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Breaking Angles

Breaking Angles: The Women of Hockey Take A Seat

The women of hockey made a bold statement by staging a boycott and taking a seat across a whole continent until they get they owed on the most basic level.

Minnesota Whitecaps Kendall Coyne Schofield (26) and Buffalo Beauts Sarah Casorso (10) and Sarah Edney (3). The Minnesota Whitecaps beat the Buffalo Beauts 3-2 by Lorie Shaull is licensed under CC BY-SA 2.0

Breaking Angles: The Women of Hockey Take A Seat

Estimated Reading Time: 2 Minutes
  • Subpar Travel Conditions.
  • League Mismanagement
  • Lack of Quality Health Insurance
  • Embarrassingly Low Salaries

These are just a few of the reasons cited by the over 200 female hockey players on Thursday when they announced that they would be sitting out all professional North American games until further notice.

This may sound like broken record at this point in the realm of women’s professional leagues both here in the USA and Canada. It should come as no real surprise though as the popularity of women’s hockey and it’s star players is on the rise. They are simply following the recent examples set by their female counterparts on the US Women’s National Soccer Team as well as the thousands of professional female athletes that have come ahead of them.

Like ESPN contributor and former USWNT captain Julie Foudy points out this is not an easy road but that makes the decision to unite across the sport even more impactful.

Tough Questions and Tough Answers

While this boycott hopefully results in a big step forward for a sport that is gaining momentum and popularity the biggest question remains this…..Is there actually a market for a women’s professional hockey league on the continent? After the CWHL folded a month ago it’s probable to argue that a lot of people would tell you that there isn’t.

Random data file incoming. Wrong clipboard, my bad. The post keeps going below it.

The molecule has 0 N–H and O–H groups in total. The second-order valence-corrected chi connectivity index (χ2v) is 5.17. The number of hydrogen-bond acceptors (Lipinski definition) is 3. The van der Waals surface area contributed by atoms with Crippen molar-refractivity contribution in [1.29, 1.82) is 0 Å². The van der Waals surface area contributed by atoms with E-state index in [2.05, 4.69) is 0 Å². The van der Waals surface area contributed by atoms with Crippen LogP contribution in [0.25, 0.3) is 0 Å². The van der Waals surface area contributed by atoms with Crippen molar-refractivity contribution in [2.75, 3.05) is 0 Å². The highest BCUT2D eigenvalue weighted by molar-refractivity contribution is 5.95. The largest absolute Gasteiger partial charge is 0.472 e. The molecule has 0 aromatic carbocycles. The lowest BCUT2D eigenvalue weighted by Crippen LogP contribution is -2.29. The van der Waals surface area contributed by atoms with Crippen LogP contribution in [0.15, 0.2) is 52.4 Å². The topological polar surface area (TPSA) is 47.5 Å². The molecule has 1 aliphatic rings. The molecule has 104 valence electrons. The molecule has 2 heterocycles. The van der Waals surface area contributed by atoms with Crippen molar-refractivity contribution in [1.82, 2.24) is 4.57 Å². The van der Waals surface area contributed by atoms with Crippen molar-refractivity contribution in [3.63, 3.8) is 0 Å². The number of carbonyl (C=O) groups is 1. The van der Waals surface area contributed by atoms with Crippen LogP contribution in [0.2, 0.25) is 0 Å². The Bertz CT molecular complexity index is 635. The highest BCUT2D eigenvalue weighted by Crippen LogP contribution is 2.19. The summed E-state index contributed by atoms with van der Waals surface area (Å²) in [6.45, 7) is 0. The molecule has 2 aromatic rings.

As it stands right now there are only 5 teams in the NWHL so how can it help? Can it save or improve the league? Those are big questions to answer. Ones that someone like fellow Turf contributor and hockey guru Sarah Schostack is much more equipped to, and will probably, eventually tackle. However, If the NHL can come in and provide sport wide strength on even a fraction that the MLS and NBA have then there is hope for progress.

What both Sarah and I could tell you is that as little girls playing a sport where the dream of playing professionally on any level other than the National team was basically a pipe dream is that there is a market for it. Because little girls like us are the market. And with the leadership of women like this there will be a long future for the sport.

An actor by degree, sports lover by day, and a bartender by night. As a native of suburban Detroit it took moving to NYC for Katie to fully realize her love of all things Michigan and Detroit sports. Feel free to engage her in her love of the coolest city and prettiest state in the country and why she will always root for Ohio State to lose every sporting event ever. No, really I am dead serious about that last statement.

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